Some of the adults of the spring generation (progrediens) are wingless and remain on the hemlock tree, feeding and producing eggs protected by woolly masses just like the overwintering generation, but during June-July. Their offspring hatch into crawlers, quickly settle onto hemlock branches, begin to feed and then enter a dormant period for several months until late October when feeding and development resumes. These nymphs become the next overwintering generation (sistens). The other portion of spring adults has wings and leaves the hemlock trees in June in search of spruce trees to complete the sexual phase of HWA reproduction. However, in North America, no spruce species (Picea spp.) are suitable hosts and any offspring produced die within a few days of feeding. Thus, the winged adult form can be a significant source for HWA population reduction. This is particularly important considering the number of winged adults produced in the spring generation increases with the density of overwintering adelgids, likely a result of changes in nutritional quality in the hemlock host tree.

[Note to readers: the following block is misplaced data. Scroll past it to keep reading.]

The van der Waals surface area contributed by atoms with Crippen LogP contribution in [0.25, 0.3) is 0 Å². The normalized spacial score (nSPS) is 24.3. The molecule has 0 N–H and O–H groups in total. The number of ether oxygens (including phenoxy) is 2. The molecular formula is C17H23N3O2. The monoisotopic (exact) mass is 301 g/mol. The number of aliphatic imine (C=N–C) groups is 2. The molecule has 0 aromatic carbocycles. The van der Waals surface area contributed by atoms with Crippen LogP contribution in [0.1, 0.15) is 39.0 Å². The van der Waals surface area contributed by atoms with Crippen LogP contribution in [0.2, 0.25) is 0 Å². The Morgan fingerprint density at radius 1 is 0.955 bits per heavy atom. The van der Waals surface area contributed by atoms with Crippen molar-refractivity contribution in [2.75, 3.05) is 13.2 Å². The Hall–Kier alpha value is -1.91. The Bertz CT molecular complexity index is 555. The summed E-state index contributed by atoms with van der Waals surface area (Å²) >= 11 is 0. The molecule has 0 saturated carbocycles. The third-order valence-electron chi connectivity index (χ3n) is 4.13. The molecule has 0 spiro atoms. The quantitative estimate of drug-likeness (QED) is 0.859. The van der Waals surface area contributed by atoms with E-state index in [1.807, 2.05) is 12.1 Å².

The hemlock woolly adelgid feeds deep within plant tissues by inserting its long sucking mouthparts (stylets) into the underside of the base of hemlock tree needles. It taps directly into the tree’s food storage cells, not the sap. The tree responds by walling off the wound created by the insertion of the stylets. This disrupts the flow of nutrients to the needles and eventually leads to the death of the needles and twigs. Needles will dry out and lose color, turning gray and eventually dropping from the tree. Terminal buds will also die resulting in little to no new shoot growth. Dieback of major limbs can occur within two years and generally progresses from the bottom of the tree upward (McClure et al 2001).